Saturday, March 29, 2014

Readers Make Connections

     We revisited our "Readers Make Connections" anchor chart this week.

     After reviewing what the concepts of text to self, text to text, and text to world mean, I explained to my firstie's that we can apply these high level thinking skills and reflections to any text we read.  To prove my point, I asked one of the kiddos to choose a book from our book shelf.  This book was chosen:

     What connections can you make to this book?  I loved the myriad of responses such as "Sometimes I feel grouchy" and "Sometimes my brother picks on me and I think he acts like the grouchy ladybug." One boy then chimed in with "I want to act like the whale when someone picks on me but then I know I'd get in trouble."  Wow!  Of course I got some responses that were connections but not exactly the connections that reflect a deeper connection to the story such as "I like ladybugs" or "I saw a hyena once."  This is exactly why we do these type of lessons and why I find them valuable to do as a whole group lesson.  The students that can make a deeper connection to the story can model these skills to those who still find this a challenge. What great teachable moments!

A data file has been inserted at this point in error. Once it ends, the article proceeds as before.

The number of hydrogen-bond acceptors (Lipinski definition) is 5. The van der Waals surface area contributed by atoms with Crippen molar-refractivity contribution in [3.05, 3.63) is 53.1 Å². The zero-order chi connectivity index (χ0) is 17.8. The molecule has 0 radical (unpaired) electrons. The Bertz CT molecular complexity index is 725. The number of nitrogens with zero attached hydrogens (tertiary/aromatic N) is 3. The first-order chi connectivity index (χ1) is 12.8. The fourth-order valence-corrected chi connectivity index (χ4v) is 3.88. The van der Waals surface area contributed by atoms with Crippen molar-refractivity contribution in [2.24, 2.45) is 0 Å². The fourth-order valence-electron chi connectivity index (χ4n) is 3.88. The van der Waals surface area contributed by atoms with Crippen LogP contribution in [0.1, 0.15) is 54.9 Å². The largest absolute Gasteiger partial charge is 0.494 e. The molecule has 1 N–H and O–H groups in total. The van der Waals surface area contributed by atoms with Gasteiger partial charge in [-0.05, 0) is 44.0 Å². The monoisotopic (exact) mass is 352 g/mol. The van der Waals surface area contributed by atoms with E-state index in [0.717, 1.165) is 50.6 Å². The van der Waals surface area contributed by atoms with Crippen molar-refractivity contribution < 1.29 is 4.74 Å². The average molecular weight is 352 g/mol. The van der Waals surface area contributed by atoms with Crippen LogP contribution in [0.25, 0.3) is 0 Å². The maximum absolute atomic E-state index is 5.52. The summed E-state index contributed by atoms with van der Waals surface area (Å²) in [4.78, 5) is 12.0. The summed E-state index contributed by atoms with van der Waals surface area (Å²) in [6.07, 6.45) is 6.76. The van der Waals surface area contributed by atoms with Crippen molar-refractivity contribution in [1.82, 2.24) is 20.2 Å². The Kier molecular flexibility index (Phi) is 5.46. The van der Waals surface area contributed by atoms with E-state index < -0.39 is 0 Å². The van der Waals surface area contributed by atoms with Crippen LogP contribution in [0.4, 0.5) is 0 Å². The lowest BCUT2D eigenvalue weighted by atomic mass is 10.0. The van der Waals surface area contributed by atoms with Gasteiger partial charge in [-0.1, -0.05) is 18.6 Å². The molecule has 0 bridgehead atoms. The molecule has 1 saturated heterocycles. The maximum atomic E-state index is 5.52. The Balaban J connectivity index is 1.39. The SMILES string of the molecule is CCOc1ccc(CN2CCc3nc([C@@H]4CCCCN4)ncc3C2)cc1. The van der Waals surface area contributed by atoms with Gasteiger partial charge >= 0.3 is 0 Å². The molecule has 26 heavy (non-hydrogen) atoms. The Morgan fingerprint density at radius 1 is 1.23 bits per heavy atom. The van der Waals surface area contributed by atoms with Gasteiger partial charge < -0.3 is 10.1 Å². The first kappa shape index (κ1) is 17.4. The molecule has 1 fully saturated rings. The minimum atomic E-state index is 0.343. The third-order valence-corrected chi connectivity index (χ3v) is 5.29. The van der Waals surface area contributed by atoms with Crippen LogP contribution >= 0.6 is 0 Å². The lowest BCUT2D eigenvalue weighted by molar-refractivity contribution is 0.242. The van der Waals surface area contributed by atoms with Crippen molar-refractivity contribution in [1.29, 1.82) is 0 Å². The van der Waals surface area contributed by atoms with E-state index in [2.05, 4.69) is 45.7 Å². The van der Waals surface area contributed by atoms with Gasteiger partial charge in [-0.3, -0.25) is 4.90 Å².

I was expecting some students to make connections to other Eric Carle texts as his illustrations are so unique so I wasn't surprised when this connection was made by some.  I was pleasantly surprised that some made a text connection to the story The Three Little Pigs.  One student said "This story is like The Three Little Pigs because the grouchy ladybug was like the wolf.  He was picking on other animals and then he learned his lesson.  This naturally led into a brief, but meaningful conversation about the author's purpose.

     Perhaps the most intriguing response by my students was their text to world connection.  One student made the connection that if everyone in the world stopped being grouchy, maybe there wouldn't be wars.  This prompted a few students to go back and think of some other texts about characters we have encountered in texts who have engaged in some type of conflict.  The Butter Battle Book by Dr. Seuss was mentioned.  My favorite connection was the child who shared that The Grouchy Ladybug could be like Alexander and the Terrible, Horrible, No Good, Very Bad Day by Judith Viorst.  As this student suggested, maybe the grouchy ladybug doesn't want to fight all time.  Maybe he was just having a bad day.  

     Wow!  I am so impressed!  We have worked really hard on reading comprehension and making connections to the text.  I truly feel that if students can make a connection to what they read, they are more invested and if they are more invested, they will want to read more.  I can't wait to do more of these types of lessons and learn even more about my students and all that they are capable of!

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